Data Breaches- Personal Data
A data breach is the intentional or unintentional release of secure or private/confidential information to an untrusted environment. As more and more of our personal information becomes accessible online, the risk of that information being lost or stolen by negligence or criminal activity grows every day. Recent breaches such as the 2017 Equifax breach, the 2015 Ashley Madison breach, and the 2018 Panera Bread data breach show that no company that stores personal information, whether it be a credit bureau, dating site, or restaurant, is immune from the risk. Protecting your personal information seems like an impossible task these days, but it is important to know in the aftermath of a data breach, you do have legal rights to pursue damages against those who were responsible for your private information.
The New, Powerful Law Protecting Californians’Privacy & Data: CCPA
As of January 1st, 2020, California consumers have a powerful new tool to help protect their privacy- the California Consumer Protection Act. Under this new statute, Californians will be able find out exactly what personal information companies have compiled about them, and sue them if that information is stored incorrectly or leaked.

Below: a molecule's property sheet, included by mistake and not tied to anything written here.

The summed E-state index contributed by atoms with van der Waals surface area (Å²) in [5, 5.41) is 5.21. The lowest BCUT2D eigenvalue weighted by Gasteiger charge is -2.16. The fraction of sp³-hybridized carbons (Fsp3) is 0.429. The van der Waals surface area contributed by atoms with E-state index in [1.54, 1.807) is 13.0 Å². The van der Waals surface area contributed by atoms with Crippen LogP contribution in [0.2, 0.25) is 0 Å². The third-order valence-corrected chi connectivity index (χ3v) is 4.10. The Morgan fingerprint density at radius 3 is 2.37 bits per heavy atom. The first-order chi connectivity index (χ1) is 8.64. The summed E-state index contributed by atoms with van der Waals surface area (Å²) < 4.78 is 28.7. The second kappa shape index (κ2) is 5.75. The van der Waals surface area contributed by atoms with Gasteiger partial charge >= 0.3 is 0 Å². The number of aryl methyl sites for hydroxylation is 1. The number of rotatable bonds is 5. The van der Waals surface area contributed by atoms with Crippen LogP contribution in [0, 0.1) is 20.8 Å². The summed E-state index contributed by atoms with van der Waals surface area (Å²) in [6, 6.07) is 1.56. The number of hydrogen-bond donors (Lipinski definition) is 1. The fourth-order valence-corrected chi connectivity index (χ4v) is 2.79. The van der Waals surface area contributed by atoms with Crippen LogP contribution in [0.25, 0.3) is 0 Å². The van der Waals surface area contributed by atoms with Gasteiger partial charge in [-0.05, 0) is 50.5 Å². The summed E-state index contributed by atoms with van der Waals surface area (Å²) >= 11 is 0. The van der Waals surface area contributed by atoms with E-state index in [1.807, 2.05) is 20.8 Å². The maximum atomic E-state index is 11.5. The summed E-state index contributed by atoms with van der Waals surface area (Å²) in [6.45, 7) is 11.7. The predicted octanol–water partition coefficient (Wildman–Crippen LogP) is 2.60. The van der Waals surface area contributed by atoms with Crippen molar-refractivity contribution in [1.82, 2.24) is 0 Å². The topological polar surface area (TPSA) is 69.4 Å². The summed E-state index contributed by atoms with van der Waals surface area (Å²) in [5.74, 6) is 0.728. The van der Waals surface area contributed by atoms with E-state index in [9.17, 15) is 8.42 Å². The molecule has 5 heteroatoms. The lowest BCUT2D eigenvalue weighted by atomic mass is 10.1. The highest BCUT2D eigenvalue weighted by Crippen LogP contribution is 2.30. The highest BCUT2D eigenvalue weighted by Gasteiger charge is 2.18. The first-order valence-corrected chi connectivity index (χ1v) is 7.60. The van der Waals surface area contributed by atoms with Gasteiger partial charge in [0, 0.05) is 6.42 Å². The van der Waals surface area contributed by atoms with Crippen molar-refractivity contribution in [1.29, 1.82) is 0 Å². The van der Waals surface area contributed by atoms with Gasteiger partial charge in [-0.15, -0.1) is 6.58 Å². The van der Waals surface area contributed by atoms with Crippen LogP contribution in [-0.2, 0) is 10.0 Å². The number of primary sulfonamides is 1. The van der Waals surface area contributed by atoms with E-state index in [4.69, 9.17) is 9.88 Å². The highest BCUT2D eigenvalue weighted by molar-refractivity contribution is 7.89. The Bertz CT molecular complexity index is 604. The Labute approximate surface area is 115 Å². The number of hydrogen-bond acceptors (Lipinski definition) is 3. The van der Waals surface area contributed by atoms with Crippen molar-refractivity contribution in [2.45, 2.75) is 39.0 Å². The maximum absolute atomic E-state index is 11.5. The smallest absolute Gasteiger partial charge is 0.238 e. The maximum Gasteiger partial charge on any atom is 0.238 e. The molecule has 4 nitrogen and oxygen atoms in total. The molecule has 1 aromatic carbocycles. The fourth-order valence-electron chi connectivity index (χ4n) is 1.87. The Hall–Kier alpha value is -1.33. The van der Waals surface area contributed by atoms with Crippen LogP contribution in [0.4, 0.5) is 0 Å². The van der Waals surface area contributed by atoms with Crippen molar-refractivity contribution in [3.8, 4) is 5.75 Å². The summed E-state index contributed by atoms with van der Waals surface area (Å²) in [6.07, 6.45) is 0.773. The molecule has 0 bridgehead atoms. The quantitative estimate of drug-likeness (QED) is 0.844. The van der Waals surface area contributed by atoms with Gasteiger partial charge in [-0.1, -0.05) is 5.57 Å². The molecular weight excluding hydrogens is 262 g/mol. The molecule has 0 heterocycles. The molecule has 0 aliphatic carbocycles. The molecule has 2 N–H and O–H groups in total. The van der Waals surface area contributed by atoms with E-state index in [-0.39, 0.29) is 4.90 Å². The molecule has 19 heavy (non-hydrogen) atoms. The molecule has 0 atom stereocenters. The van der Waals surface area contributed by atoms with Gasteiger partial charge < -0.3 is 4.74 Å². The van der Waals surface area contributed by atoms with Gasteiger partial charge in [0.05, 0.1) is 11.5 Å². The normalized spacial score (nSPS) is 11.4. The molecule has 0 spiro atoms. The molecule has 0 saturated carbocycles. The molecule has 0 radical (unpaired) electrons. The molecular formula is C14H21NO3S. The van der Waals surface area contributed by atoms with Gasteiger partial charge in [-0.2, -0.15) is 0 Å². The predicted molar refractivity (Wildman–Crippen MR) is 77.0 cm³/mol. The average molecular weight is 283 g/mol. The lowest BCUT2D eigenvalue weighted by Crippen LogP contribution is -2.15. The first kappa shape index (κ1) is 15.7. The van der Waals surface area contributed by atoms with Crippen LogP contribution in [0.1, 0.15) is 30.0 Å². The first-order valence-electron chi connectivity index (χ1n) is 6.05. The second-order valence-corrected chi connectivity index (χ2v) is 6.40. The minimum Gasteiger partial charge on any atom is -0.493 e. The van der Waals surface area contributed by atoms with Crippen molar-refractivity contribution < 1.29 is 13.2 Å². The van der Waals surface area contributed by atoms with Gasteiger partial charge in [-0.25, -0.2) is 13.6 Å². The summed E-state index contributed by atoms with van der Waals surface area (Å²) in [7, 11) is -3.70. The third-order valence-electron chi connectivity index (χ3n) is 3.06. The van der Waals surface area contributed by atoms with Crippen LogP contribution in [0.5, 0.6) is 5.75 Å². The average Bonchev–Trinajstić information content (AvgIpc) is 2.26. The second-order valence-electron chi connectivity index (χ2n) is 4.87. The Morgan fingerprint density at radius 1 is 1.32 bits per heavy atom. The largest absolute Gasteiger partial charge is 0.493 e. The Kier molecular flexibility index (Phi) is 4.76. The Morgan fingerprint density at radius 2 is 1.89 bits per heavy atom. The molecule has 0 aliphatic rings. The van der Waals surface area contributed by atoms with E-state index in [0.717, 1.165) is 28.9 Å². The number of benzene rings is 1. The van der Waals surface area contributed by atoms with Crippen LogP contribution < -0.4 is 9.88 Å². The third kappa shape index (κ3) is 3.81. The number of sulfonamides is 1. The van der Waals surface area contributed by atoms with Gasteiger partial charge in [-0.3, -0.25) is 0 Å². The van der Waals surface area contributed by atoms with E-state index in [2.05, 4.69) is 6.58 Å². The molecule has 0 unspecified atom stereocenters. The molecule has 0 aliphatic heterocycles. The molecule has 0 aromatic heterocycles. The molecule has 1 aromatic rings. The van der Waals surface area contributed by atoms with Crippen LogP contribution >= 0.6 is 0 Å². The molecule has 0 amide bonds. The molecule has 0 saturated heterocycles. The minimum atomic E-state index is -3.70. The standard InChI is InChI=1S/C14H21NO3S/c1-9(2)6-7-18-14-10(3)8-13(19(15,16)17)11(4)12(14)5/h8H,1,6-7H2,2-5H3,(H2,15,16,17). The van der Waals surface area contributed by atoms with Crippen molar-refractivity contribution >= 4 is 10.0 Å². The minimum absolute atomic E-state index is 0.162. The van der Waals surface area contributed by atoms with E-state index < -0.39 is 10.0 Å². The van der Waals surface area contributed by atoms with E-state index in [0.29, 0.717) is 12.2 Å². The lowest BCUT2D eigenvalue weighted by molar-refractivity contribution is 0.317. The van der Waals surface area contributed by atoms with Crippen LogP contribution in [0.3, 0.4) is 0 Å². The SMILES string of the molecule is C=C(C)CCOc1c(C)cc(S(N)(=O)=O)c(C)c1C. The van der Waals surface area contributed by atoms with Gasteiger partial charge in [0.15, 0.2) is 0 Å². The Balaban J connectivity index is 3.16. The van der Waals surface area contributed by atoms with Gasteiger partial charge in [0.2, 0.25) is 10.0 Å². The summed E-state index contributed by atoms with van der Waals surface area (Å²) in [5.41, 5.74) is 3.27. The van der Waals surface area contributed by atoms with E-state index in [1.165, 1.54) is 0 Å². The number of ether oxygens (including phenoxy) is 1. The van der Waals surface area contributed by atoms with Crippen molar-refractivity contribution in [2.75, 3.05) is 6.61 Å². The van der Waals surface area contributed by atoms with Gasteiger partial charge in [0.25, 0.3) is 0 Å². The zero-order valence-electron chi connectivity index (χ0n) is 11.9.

The California Consumer Privacy Act (CCPA) is a comprehensive new consumer protection law set to take effect on January 1, 2020 that offers new protections for the personal data of Californians. The CCPA introduces new privacy rights for Californians, such as the right to know what personal information a business has collected about them and the details on how the business uses and discloses the data.
The CCPA gives every Californian the right to demand a full accounting of the information a company has compiled about them, as well as full transparency as to any third parties whom that company may be sharing that data with. In addition, the California law allows consumers to sue companies if the privacy guidelines are violated, even if there is no breach.
Any company that serves Californian consumers and has annual revenues of $25 million or more must comply with the CCPA. Also, the CCPA regulates any company that keeps personal data on at least 50,000 people, as well as those that collect more than half of their revenues from the sale of personal data. Companies don’t have to be based in California or have a physical presence there to fall under the CCPA.
Now that the CCPA has come into effect, companies doing business in California are mandated to have a clearly visible footer on websites offering consumers the option to opt out of data sharing. If that footer is missing, or if you can’t find out how your information is being collected (and get copies of that information), you have the right to sue under the CCPA.
The CCPA also assigns specific penalties should any unauthorized access to your data occur. The CCPA allows for penalties of up to $750 per consumer per incident, or actual damages, whichever is greater.